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Does Your California Employer Have to Pay for Medical Testing If They Require it For Your Job?


The Americans with Disabilities Act as Amended (ADAAA) is a federal law which limits an employer’s ability to make inquiries into an employee or job applicant’s medical condition(s), so long as the employer has 15 or more employees.

Prior to making an offer of employment, an employer is generally prohibited from asking any questions related to an employee’s health in order to make a decision about offering employment. For example, absent limited circumstances, a job application cannot ask, “Do you have a heart condition?”

However, once a conditional offer of employment is made, there are certain circumstances in which an employer may ask questions about the applicant’s health, provided that it is does so on a non-discriminatory basis and for job-related necessity. 

Ninth Circuit: You Cannot Make Someone Pay for a Medical Exam Based on Perceived Disability 

Similarly, an employer may require conditionally hired job applicants to take a pre-employment medical exam. But again, the employer cannot use this as a pretext for disability discrimination. So an employer cannot generally require one applicant undergoes an exam that other applicants do not have to, especially if targeting employees it believes may be disabled.

A recent decision from the California-based U.S. Ninth Circuit Court of Appeals addressed a related question: Can an employer require a job applicant to pay for his own medical exam? The case of EEOC v. BNSF Ry. Co., No. 16-35457, centered around a lawsuit filed by the U.S. Equal Employment Opportunity Commission (EEOC) against the BNSF Railway Company on behalf of a man who applied for a job with the defendant as a private security officer.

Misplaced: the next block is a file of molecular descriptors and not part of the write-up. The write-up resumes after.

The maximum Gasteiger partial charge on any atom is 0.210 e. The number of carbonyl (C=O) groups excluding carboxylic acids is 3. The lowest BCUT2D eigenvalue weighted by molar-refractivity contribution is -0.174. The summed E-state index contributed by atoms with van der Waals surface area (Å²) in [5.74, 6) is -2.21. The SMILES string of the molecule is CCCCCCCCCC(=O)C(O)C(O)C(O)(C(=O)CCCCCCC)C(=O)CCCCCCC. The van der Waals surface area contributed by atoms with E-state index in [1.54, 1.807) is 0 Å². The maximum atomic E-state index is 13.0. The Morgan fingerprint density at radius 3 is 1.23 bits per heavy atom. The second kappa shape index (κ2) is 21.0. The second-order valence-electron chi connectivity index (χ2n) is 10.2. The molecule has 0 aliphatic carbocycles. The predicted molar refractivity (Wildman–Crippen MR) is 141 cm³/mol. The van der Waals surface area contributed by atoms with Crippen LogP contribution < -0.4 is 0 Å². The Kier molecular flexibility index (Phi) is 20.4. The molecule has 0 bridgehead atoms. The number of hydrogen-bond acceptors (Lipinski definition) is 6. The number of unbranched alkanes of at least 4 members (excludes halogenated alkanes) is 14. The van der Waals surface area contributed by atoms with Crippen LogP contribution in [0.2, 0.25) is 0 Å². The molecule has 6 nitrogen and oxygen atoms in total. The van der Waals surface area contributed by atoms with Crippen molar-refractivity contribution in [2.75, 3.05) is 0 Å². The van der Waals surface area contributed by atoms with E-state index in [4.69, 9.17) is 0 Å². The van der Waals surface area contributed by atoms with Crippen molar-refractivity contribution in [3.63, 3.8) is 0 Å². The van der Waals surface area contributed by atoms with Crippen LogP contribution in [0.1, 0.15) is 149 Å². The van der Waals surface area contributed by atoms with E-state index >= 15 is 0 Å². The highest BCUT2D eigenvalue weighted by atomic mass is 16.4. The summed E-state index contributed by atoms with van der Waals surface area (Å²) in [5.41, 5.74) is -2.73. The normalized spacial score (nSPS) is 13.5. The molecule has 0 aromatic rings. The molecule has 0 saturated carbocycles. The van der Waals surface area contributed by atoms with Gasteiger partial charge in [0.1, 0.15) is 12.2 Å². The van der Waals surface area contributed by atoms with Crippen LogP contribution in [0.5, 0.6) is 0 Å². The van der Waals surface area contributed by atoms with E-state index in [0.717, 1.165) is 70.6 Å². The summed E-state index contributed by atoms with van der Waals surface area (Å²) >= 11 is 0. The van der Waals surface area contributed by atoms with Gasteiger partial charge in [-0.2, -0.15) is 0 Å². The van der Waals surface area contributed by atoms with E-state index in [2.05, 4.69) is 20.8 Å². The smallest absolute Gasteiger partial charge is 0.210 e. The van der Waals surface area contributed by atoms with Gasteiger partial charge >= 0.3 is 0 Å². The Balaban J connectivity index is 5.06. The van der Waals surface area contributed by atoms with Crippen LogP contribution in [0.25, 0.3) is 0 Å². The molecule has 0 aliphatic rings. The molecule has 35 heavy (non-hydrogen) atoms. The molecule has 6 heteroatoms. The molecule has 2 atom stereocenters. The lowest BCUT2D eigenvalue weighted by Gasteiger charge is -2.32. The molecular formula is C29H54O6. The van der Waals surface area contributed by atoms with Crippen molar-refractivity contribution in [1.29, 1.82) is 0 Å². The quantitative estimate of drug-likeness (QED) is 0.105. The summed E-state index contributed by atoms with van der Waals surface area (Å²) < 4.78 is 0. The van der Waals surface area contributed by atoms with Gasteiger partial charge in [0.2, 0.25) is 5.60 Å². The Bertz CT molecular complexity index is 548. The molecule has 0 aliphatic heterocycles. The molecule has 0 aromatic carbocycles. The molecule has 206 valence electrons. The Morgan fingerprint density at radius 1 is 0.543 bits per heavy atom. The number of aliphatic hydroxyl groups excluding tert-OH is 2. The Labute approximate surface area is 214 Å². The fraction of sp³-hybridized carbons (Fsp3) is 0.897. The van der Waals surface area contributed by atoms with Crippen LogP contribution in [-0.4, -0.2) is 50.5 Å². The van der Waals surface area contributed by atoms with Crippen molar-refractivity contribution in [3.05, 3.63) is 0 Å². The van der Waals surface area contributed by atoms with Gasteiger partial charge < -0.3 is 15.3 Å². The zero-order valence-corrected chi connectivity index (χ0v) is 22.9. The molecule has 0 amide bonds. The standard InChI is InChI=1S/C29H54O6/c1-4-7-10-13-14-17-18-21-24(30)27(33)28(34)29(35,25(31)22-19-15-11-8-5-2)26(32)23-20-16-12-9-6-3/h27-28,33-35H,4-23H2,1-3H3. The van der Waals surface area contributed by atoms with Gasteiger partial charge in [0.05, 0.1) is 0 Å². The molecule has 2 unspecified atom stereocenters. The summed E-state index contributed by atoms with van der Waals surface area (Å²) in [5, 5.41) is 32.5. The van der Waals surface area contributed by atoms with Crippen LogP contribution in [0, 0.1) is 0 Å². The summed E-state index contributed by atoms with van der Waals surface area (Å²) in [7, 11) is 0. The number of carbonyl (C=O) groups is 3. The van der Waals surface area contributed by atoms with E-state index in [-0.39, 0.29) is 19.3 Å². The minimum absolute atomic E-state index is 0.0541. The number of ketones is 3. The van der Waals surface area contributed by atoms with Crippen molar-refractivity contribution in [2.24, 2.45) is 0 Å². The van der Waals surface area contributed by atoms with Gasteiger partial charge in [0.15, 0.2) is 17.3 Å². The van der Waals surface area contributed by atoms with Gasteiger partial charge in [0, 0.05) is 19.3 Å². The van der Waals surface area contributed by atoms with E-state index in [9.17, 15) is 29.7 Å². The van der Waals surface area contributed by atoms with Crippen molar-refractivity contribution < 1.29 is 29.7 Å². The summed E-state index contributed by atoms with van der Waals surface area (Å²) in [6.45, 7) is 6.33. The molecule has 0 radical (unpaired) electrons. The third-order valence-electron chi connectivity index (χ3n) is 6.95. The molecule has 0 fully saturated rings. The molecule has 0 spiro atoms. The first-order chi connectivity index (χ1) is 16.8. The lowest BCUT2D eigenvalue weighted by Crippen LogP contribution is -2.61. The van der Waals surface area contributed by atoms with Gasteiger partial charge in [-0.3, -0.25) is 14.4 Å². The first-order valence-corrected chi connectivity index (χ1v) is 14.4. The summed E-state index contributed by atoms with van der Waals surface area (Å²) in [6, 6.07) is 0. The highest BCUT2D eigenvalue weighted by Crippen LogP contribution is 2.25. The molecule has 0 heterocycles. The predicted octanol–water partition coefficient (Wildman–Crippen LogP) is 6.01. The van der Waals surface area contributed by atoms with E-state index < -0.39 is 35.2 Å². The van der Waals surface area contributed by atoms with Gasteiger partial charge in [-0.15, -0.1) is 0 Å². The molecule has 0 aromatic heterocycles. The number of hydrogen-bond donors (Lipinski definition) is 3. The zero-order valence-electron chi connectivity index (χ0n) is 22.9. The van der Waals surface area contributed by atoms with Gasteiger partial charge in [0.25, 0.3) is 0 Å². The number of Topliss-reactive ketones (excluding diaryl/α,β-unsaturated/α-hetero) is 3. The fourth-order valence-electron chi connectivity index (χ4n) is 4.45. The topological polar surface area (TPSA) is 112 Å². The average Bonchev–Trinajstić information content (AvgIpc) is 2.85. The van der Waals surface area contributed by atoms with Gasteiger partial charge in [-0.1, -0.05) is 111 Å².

After the defendant extended a conditional job offer to the applicant, it conducted a medical review. During this review, the applicant “disclosed that he had injured his back four years before, suffering a two-level spinal disc extrusion.” However, the applicant’s doctors–as well as the defendant’s own medical subcontractor–determined this injury did not impose any current limitations on the applicant’s ability to perform the job.

Not satisfied with this, the defendant then demanded the applicant obtain and submit an MRI of his back–at his expense. This would cost the applicant, who was in bankruptcy at the time, a total of $2,500. As the applicant could not afford this, he did not get the MRI, and the defendant revoked its job offer.

The EEOC filed suit, alleging the defendant violated the ADAAA. A federal district court, and later the Ninth Circuit, agreed with the EEOC. As the Ninth Circuit explained, the ADAAA applied to the job applicant here, because even if he did not have a disability-in-fact, the defendant “regarded” him as having a disability. On that basis, it then asked for the MRI, which it did not request from other job applicants. That constituted discrimination. 

If you have additional questions about how this decision might apply to your current or potential employer or believe you have been screened out from employment due to your disability, contact an experienced California employment law attorney right away.


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* Cathleen Scott is licensed to practice in Florida only.

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